Don’t be cheated that these forks cannot tear through a terrain that downhill bikes dominated a few years ago. You may already know that nowadays, forks don’t only come with the suspension feature.
They have compression and rebound damping settings meant to change your entire feel. Forks like RockShox Lyrik, Fox 36, Manitou Mattoc, among others, have this helpful feature.
If you don’t have any of these forks, you can upgrade to either of them when the time is right.
Long before the bikes with 29-inch wheel size started dominating every MTB trail, well, except downhill where it’s not much popular, 27.5 inches/650b was the thing.
Riders preferred it over the slower 26-inch wheel size and the cumbersome 29ers.
Back then, the 29ers were dominating the trails and cross country races. But as geometry is evolving, the 29ers are now taking the 650b’s position fast, and they have proved to be the beasts of fast speeds.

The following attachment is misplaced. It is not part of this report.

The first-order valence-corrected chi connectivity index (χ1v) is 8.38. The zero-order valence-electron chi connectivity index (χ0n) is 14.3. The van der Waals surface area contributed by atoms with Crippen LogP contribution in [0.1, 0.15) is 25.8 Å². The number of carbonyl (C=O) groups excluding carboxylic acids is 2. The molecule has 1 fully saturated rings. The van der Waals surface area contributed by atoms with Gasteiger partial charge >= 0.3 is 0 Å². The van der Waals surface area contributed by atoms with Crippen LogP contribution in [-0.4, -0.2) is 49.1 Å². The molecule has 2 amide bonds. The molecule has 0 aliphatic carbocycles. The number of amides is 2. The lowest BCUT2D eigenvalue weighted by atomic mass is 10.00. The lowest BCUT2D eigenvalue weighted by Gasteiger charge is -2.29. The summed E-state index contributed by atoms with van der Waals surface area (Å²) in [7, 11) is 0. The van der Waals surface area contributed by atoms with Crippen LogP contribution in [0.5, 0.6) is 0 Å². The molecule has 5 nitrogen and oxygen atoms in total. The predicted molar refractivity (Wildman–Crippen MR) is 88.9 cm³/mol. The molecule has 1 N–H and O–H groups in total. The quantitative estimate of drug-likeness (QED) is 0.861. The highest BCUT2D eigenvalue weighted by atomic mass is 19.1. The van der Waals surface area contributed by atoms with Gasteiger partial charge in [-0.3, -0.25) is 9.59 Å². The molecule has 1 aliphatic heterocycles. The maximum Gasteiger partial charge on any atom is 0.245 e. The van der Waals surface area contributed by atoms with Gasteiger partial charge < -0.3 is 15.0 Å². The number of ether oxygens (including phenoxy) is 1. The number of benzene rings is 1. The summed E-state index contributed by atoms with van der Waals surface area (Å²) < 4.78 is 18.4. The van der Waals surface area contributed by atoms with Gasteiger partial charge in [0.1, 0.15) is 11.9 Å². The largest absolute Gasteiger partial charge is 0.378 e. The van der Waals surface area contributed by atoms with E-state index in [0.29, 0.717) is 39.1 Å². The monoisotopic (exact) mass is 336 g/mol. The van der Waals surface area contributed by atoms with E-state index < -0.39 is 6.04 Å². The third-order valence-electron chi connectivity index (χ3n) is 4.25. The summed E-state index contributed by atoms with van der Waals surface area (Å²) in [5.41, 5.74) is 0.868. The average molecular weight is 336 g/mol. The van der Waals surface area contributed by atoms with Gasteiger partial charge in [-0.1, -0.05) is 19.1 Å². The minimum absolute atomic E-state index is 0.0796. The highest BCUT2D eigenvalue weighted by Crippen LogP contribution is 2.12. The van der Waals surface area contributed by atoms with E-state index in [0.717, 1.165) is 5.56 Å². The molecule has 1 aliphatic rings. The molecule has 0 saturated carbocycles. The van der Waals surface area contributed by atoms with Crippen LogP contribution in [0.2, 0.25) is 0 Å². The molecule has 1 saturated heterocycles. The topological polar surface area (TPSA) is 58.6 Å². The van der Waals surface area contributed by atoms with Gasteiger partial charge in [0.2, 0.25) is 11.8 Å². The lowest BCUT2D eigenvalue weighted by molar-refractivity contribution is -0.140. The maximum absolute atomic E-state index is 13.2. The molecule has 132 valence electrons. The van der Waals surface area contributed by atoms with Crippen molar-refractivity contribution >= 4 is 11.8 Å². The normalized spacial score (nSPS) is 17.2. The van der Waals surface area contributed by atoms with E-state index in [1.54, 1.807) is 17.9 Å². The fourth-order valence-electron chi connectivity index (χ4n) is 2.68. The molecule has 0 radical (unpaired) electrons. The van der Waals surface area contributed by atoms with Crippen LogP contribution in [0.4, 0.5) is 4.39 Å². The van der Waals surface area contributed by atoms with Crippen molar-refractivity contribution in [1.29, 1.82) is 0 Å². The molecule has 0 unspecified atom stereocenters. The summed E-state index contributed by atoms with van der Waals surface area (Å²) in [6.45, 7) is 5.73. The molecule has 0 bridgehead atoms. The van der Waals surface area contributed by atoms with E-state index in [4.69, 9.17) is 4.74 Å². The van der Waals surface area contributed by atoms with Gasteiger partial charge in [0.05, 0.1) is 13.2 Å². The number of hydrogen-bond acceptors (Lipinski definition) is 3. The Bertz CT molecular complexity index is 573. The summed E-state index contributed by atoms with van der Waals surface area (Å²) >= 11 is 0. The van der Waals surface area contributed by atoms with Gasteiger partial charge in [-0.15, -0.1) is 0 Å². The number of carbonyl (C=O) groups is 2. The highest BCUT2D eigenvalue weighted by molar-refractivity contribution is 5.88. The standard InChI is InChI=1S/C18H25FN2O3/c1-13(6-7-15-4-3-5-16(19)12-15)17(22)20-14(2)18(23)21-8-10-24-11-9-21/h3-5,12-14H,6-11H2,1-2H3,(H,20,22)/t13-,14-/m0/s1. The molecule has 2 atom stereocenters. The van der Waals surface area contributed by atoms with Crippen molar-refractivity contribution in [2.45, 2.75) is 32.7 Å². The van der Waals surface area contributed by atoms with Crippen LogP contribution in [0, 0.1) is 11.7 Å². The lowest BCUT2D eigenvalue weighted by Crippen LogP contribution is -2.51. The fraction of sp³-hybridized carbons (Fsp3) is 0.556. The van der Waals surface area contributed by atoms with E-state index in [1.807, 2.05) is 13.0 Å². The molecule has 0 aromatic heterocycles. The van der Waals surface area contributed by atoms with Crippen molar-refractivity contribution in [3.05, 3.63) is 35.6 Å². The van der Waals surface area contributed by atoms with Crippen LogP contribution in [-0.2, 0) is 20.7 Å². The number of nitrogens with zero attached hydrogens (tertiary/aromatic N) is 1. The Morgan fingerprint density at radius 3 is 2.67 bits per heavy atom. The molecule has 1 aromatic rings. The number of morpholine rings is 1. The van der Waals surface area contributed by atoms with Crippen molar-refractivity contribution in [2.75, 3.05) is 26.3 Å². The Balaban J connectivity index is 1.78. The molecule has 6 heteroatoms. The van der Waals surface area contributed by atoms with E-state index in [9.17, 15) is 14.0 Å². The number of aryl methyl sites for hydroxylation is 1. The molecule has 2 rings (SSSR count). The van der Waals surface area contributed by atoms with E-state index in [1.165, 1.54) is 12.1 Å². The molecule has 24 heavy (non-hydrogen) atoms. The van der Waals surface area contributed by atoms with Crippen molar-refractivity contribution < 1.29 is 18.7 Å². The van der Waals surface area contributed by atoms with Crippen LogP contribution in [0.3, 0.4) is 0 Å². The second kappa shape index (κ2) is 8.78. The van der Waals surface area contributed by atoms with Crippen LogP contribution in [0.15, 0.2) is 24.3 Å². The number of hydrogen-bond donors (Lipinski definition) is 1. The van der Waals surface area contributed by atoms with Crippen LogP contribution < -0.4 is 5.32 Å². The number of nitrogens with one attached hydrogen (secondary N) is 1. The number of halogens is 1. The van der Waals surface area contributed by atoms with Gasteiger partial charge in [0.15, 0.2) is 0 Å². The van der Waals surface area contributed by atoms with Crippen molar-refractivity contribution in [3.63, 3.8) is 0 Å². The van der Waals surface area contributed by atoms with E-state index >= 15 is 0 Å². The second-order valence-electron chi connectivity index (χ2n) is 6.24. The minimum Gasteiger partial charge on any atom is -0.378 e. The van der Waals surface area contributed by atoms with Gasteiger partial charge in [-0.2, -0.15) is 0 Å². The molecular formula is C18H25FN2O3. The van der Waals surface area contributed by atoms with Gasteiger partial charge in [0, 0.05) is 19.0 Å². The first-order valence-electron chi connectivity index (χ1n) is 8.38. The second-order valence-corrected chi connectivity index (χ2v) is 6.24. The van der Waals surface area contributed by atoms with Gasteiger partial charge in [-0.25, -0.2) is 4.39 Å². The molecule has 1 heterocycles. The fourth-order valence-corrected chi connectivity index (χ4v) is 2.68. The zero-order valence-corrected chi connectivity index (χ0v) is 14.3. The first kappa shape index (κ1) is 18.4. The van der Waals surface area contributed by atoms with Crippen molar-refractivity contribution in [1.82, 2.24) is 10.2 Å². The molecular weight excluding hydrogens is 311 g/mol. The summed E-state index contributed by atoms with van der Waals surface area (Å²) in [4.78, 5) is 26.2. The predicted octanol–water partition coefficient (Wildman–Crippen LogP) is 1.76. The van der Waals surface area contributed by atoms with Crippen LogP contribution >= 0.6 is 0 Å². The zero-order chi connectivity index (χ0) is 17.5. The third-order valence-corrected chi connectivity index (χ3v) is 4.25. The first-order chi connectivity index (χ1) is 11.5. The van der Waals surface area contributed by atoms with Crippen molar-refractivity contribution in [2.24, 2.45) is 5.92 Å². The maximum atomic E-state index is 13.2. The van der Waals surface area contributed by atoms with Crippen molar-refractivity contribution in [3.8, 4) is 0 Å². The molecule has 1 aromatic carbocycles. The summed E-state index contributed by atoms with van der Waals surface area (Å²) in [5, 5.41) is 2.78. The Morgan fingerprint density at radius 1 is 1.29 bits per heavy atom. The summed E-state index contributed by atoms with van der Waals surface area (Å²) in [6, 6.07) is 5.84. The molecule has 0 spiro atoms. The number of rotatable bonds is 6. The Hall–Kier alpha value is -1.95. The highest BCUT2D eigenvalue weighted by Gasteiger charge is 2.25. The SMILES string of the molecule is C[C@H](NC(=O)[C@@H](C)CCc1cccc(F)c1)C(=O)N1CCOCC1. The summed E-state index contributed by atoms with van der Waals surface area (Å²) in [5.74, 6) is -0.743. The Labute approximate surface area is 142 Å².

Each of these wheel sizes has its advantage, and it matters a lot if you are an enduro racer. A 27.5 wheel size bike has a shorter chainstay which provides more improved stability.
A 29er, on the other hand, has a large diameter which means they roll better over obstacles.
One of the most must-haves of an enduro mountain bike is the dropper seat post. It allows the rider to adjust the seat length remotely without having to come off the bike. Another important thing is the controls.
These bikes have shorter stems of 35-50mm and wider bars of over 750mm, while some extend to up to 800mm.
Enduro bikes are also taking the trend of trail and XC bikes in terms of the drivetrain. They have also switched to 1x setups with 12 speed rear due to the nature of the rides.
You can get anything from a 12-speed Shimano XT drivetrain to a Shimano SLX of the same speed. Your bike can optionally come with an SRAM NX Eagle or SRAM GX Eagle, all being 1×12 drivetrains.
For the brakes, expect a set of powerful SRAM or Shimano hydraulic disk brakes. The rotors are usually 180mm for a more effective stopping power.
Lastly, for the pedals, you get to decide whether you want clipless or flat pedals. Many prefer the clipless pedals, ignoring what may happen if they crash.
We only mentioned six bikes that I thought are worth checking out because I have experienced them personally.
Some other bikes may be better than a few of the bikes we reviewed. Don’t be afraid to try them out if you get a chance.
It’s the only way to know the right bike for you. In case you have any questions, we are here to help.